Provence in the south of France is very popular with Americans for vacations.
Although everyone says the Americans hate the French and the French hate the Americans, you wouldn’t think so to walk around Provencal towns and villages in summer.
Americans on vacation are pretty visible and audible in Provence in summer. :)
Despite the overall antagonism between Americans and the French, it’s clear to see why France in general and Provence in particular are attractive to holidaymakers from the US.
Those wanting to experience the atmosphere of Europe and European history are spoiled over here. My local town, L’Isle sur Sorgue, is a good example. It’s a beautiful small market town not far from the gorgeous medieval, papal city of Avignon.
Isle sur Sorgue is surrounded by the crystal-clear Sorgue river which parts at the partage des eaux and flows along each side of town. L’Isle has a small medieval centre of wonky buildings, narrow crooked alleys and low archways. Small canals from the Sorgue criss-cross the town, running under little foot bridges and turning water wheels. L’Isle, like every French town, is stuffed with history, much of it visible in buildings and street names. There are lovely bookshops and antique shops to browse. Caf©s and restaurants appear at every corner as you walk round town.
Every Sunday the whole town becomes an outdoor market with small producers selling oil, cheese, bread, olives, sausages, ham, melons, peppers, courgettes, jam, cherries, chickens, lavender, herbs and a hundred and one other wonderful local products. The Caf© de France opposite the huge church in the centre of L’Isle is a popular meeting place and so is the Bar de la Sorgue on the quay near the town’s main banks. The Caf© Bellevue is another good place to have coffee or eat. It looks over a wide pool where the Sorgue flows peacefully into town one way and cascades down over a weir in the other direction. Ducks paddle about blissfully unaware that magret de canard is a staple for restaurant diners around here.
I have American friends, from Boston, who’ve spent part of the year here every year since 2003. They bought a house in the blissful little hamlet near my own home – a peaceful little paradise of olive trees, vines, oleanders, fig and cherry trees. There’s a large swimming pool for the adults and a small one for kids too. Cats sun themselves on window sills or under olive trees. Bright green lizards dash about in the summer heat. My neighbour’s shaggy dog, Friskette, shambles about amiably, greeting everyone in her path and hoping for a scrap of meat or some other titbit.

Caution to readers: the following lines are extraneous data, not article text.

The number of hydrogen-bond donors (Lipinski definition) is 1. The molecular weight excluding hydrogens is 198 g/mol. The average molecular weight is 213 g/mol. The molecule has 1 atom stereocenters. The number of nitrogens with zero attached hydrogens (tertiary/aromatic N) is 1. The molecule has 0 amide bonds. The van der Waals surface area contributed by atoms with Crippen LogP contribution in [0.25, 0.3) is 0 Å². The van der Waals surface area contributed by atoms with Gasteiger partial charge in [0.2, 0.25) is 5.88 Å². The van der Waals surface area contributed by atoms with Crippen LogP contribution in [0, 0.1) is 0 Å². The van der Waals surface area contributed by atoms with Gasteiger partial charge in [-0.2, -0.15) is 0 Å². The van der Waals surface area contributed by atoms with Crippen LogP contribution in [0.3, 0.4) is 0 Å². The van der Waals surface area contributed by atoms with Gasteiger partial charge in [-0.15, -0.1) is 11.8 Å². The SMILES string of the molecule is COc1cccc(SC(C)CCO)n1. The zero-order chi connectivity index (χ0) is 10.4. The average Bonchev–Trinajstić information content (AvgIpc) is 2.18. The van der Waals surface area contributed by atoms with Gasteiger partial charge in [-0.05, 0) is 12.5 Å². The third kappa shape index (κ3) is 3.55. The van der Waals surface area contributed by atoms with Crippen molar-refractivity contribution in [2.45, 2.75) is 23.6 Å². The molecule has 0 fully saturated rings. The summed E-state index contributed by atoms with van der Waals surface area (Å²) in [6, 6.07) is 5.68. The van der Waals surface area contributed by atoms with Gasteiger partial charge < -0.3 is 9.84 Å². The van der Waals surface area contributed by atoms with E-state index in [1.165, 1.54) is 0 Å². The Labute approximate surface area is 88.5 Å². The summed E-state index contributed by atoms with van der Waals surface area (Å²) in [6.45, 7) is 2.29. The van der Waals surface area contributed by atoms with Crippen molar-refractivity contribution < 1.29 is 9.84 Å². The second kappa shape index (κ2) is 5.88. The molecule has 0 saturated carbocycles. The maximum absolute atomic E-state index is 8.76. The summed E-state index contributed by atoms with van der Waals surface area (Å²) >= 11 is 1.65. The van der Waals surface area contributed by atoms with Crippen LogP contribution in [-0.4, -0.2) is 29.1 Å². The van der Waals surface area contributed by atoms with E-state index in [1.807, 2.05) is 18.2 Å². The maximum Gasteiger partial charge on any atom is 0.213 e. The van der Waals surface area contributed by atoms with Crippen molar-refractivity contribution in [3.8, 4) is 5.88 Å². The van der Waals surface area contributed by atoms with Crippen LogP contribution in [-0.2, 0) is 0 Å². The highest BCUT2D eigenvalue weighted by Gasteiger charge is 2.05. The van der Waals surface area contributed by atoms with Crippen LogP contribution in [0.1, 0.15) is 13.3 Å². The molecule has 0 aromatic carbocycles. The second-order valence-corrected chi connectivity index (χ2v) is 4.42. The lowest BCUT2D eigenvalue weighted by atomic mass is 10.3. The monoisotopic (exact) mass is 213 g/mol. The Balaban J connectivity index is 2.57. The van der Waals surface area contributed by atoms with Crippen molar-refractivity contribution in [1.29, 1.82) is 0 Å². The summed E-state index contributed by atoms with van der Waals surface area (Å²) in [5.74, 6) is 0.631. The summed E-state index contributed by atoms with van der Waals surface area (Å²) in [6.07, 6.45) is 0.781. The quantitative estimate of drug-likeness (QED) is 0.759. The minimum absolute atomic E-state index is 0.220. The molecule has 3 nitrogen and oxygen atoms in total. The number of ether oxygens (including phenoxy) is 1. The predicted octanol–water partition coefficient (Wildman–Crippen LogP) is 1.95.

The American couple recently sold their home, for personal reasons to do with age and health, and were sad to give up their home in Provence. Much as they love the USA and their home in Somerville, Boston, they found they were captivated by Provence and its culture and people.
I entirely understand why that is. Though I’m British, I’ve loved France since I was a child. The moment I first arrived on the sleeper train at Avignon over 30 years ago, I fell in love with the place. It was 6.30 in the morning and the famous Provencal sunlight was dazzling. From that point in, I wanted to live in Provence and some years ago I was finally able to make the move.
Living in Provence is even better than visiting on vacation. If you’re wondering whether to visit Europe, or wondering whether to visit France, I would highly recommend Provence. In fact, I’d say it’s unmissable! I’ve travelled all over the world in the past and have little inclination to take long haul flights these days. Of all the regions and countries I’ve spent time in, Provence is the only one that made me quickly fall in love. Of course, if cold northern climes are your thing, or you’re inescapably drawn to desert, then Provence is not for you. But if you’re drawn to beauty and history, subtley and nature and a rich culture, it’s a pretty safe bet that you’ll love Provence.
**See also: http://provencesouthoffrance.blogspot.com/**